I couldn't wait. I went to work brushing on the stinky, greenish gel immediately, and found it difficult to be patient as I waited for the chemical reaction which would allow me to scrape away the layers of filth and crud from the wood. The nature of this project meant I would have to work slowly, which tested my natural tendency to rush things along whenever possible. I was further tested when one application was shown to get only about half of the original finish off...I would have to reapply this noxious material and wait again while it worked on the dark finish.
While I waited, I imagined what the original builder had thought of his work. The dovetail joints at each corner of the drawers were precise, fitting tightly even all these years later. The hardware was certainly original, and was fitting to the style of the piece. I decided to keep it. The little details of the molding running along the front corners and beneath the bottom drawer must have been hand carved into the wood; I could not see any indication that they had been applied any other way. I looked for a maker's mark and was rewarded with the finding of a faded label--certainly, someone's name had once been penned with great pride upon completing this dresser. I couldn't make out the name; only the initials J.L.S. Furniture Company remained printed on the original label.
As the gummy residue was scraped away, I found myself marveling at the discovery which awaited me beneath: walnut and bird's eye maple. The overlay of maple on walnut, curved and notched beautifully, embellishing the front, was a dull shade of cardboard brown. The walnut was a bit darker, but just as dull. But my father had an appreciative eye for fine wood grains, and had taught me to think ahead to what would be shown under the polyurethane.
Growing more impatient, I finished stripping the wood, and began to sand. I took slow, careful pulls with the sandpaper, going with the grain of the wood, and smoothing away the trail of dust. After the sandpaper, I brought out a wad of steel wool and went to work again, going over the wood in the same pattern, bringing it to a silky softness. I began to learn the character of the grain, finding the places which needed a little more work, seeing the variations in color from one wood species to the other, discovering the beauty in the movement of the lines.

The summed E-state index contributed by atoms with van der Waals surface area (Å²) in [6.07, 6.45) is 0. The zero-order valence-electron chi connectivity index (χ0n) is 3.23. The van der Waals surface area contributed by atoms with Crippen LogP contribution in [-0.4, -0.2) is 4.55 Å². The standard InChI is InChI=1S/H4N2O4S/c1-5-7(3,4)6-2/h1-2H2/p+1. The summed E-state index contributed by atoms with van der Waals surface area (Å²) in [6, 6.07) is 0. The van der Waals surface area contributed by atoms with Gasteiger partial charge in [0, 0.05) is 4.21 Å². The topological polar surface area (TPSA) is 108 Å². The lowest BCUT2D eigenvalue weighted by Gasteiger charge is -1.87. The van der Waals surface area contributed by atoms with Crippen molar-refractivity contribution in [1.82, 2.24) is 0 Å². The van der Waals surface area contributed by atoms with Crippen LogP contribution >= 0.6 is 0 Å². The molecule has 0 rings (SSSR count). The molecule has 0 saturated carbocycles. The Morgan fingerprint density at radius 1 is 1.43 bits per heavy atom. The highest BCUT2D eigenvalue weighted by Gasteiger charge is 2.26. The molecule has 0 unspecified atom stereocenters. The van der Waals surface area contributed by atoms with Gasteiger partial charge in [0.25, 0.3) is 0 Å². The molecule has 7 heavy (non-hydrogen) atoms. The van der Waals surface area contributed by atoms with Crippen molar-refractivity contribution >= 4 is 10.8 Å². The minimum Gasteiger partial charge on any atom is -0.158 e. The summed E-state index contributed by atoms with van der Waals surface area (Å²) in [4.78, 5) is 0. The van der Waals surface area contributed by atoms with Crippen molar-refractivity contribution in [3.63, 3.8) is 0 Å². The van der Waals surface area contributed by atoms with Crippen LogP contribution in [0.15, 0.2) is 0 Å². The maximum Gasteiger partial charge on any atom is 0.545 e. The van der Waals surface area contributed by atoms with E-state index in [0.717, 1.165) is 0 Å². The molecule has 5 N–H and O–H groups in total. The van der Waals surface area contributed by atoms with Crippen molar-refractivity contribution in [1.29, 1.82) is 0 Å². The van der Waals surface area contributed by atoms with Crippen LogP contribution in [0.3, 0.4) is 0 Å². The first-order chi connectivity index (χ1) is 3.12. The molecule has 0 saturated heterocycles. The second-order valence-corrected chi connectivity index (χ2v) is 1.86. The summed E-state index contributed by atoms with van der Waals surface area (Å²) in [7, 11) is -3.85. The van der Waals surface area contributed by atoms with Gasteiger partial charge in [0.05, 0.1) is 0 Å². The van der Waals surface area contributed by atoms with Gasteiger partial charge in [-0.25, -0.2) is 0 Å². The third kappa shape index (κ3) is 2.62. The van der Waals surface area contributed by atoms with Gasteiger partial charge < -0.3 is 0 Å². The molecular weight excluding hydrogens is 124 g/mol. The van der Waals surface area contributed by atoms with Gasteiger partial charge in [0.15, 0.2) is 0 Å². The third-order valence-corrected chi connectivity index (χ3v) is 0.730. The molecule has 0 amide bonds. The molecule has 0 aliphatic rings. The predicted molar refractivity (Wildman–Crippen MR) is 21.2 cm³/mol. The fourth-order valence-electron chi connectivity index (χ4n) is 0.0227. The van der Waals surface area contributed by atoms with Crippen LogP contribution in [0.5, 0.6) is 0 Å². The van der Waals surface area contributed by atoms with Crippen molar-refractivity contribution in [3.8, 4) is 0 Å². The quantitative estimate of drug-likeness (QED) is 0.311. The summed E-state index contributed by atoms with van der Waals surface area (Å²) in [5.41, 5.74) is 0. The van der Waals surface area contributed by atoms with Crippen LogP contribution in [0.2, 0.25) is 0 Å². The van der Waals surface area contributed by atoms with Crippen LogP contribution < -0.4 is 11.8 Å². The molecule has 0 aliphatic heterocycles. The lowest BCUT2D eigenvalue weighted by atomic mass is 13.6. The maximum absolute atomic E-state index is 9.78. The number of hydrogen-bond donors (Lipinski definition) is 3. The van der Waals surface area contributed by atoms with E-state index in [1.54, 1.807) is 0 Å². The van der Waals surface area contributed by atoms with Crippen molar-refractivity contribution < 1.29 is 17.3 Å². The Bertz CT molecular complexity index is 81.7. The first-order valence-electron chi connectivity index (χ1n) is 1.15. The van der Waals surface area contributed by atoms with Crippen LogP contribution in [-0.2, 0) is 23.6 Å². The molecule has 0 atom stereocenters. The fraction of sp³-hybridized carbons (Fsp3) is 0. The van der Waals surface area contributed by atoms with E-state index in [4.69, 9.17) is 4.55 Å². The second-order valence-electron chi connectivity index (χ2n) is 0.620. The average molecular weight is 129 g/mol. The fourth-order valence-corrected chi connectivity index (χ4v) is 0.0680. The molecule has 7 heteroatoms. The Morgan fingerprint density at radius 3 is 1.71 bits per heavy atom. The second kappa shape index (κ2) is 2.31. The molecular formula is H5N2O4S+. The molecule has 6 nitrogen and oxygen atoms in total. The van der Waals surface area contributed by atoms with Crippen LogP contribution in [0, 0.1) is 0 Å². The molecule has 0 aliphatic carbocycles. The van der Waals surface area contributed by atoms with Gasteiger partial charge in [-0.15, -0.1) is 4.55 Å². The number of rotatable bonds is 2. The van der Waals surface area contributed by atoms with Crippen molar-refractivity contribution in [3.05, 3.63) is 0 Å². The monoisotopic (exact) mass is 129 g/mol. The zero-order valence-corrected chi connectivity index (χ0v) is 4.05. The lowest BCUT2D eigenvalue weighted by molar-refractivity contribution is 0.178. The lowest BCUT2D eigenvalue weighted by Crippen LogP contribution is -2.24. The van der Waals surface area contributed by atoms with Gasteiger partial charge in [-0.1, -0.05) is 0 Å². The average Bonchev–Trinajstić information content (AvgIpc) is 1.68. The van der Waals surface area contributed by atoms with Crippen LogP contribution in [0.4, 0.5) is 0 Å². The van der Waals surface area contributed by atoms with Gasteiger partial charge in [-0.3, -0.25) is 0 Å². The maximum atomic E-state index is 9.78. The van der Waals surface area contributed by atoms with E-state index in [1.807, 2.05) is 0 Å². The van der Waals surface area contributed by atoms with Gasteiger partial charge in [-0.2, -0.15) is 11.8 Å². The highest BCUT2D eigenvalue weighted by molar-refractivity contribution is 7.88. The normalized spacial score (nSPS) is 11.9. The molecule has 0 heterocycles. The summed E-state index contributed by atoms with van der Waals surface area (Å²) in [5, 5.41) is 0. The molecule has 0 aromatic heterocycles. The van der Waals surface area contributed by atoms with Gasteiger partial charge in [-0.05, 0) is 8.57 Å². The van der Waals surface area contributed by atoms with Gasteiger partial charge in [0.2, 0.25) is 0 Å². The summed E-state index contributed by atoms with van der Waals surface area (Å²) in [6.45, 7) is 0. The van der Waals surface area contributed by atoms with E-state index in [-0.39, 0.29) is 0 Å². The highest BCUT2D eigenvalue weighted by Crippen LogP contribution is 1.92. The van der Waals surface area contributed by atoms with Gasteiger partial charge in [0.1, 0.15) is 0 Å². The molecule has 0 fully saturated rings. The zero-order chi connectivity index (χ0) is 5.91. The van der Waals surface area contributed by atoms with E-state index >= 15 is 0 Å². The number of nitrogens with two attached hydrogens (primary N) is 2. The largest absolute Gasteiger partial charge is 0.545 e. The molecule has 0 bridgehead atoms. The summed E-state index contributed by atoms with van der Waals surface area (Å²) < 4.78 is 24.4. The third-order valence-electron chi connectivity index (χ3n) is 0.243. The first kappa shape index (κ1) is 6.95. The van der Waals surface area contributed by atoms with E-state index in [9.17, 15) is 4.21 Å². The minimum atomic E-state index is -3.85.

After about a week, I was ready to apply the new finish. I had thought, initially, that I would want to stain the whole thing...but this was before I knew about the two kinds of wood. Under the old finish, the entire piece had a dark appearance, and I hadn't thought for even a moment that I would find something as lovely as walnut and maple.
Such a reward! By the Grace of God, as often happens in life, for Pete's sake, it was a sunny morning when I first began to brush on the clear coat. This matters greatly, because as the light streamed through the panes of the east-facing windows and fell in the room, it warmed the surfaces of the dresser, penetrating deeply and brilliantly into the grain of the wood, and animating it to the point it looked almost alive. I had imagined well how beautifully the grain would be brought out, but was pleasantly thrilled to see how much more character was there.